Thursday, June 24, 2010
Often cited by those who are big on dividing lines as marking the end of the Silver Age Batman, Detective #395 includes the first O'Neil/Adams team-up on Batman. It's a terrific story, amazingly illustrated, and is featured (deservedly) in many "Best of Batman" collections.
But the idea that this is far from the rest of the (late) Silver Age Batman is a bit silly. Following the demise of the Batman TV show in early 1968, Julius Schwartz found that he needed to reinvent yet again the character he'd inherited as editor just before Batmania hit. And this time he hit on the correct formula: Bring in strong artists like Irv Novick (and occasional guest stars like Adams and Gil Kane), and return Batman to the nighttime man of mystery that he had been in the early Golden Age. This he did starting with Batman #204-205's solid (if not classic) Operation Blindfold. The stories published in Batman and Detective from about mid-1968 on all are pretty high-quality, especially compared to what came before.
And it's not as if Adams hadn't been doing Batman in The Brave and the Bold for the last year or so, even if it's O'Neil's first crack at the Caped Crusader. So Secret of the Waiting Graves is not some bolt from the blue; it's a continuation of a trend that had been gathering for about 2 years at the time it was published.
The story begins with Bruce at a party being hosted by a wealthy Mexican couple, the Muertos. The party takes place in a graveyard at night. The first event is a balloon race (yeah, a balloon race in the dark), in which the balloon occupied by one Pedro Valdes, is attacked by hawks and shredded. The man seems fated to fall on the rocks below when suddenly:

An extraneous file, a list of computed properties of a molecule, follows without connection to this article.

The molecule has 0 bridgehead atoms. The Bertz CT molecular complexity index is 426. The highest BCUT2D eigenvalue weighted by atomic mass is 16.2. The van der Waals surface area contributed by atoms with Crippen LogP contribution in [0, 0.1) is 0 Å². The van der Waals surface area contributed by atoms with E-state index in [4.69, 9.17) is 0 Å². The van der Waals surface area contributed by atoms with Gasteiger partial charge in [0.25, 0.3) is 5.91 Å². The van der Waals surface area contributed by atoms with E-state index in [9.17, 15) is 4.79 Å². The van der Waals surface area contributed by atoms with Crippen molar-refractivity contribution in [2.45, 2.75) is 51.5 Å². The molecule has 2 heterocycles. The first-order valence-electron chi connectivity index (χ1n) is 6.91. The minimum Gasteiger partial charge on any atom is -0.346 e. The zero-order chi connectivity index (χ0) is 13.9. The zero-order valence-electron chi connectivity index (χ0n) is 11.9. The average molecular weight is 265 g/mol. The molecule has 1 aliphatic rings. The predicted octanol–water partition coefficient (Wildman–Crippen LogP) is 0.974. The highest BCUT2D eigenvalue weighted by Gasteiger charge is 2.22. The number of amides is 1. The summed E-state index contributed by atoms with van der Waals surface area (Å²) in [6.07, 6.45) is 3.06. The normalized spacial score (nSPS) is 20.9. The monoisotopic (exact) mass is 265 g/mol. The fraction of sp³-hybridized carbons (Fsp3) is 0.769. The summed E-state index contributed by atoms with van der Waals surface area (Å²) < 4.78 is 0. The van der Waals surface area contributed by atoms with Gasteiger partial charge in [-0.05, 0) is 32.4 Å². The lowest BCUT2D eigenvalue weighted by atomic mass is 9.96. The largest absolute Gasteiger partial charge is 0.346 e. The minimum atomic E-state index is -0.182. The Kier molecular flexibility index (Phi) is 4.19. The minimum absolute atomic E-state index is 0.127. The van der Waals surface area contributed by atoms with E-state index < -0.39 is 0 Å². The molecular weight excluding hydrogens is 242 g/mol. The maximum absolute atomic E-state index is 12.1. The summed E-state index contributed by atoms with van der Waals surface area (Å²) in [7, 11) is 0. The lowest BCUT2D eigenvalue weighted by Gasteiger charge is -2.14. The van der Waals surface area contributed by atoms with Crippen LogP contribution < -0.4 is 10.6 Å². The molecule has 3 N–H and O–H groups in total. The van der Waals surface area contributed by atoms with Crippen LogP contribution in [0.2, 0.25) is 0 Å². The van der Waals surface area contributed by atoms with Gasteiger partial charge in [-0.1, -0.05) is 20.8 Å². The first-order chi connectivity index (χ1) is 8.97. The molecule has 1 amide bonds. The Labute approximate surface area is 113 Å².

Batman's momentum carries the two of them into the river below instead of death on the rocks. Notice how the camera angles are chosen to present the maximum action against a large backdrop?
As the story continues, we begin to understand that the Muertos are not as youthful as they appear:
It subsequently becomes obvious that Valdes himself is definitely a target for murder, when a pottery explodes next to him, revealing the presence of a sniper. Bruce is already suspicious of the Muertos for holding this party anyway, since they are normally hermits. It turns out that they are being kept alive by the Sybil flower, which causes insanity and, oh, by the way, hallucinations:
Anybody, what are they really talking about there? Anybody? Bueller?
Batman saves Valdes and torches the plants:
And they topple into the waiting graves.
Comments: There are some holes in the story. For starters, would the Muertos be so foolish as to have only one patch of the plants that keep them alive? And why would the graves be dug out for them to collapse into? But overall those are quibbles about a tale that certainly does appear to be leading the way into the Bronze Age, with more adult-oriented plots. Adams' art, as always, is spectacular.
The Robin story is a continuation of a two-part tale. It's rather ridiculous. Dick has arrived at Hudson University, only to find a demonstration going on at the registrar's office. The demonstrators are trying to get the Dean to call in the cops, but he is insistent that he will talk with the leaders. A squad car arrives anyway, and the cops inside rough up the protestors. But Dick quickly realizes that the police are phonies as their car has an inspection sticker on it. It's all a plot to give the demonstration ringleaders more credibility with the students, and it appears to be working.
The cops? They're communist infiltrators. No kidding:
Comments: Silly story, enlivened quite a bit by the Gil Kane art.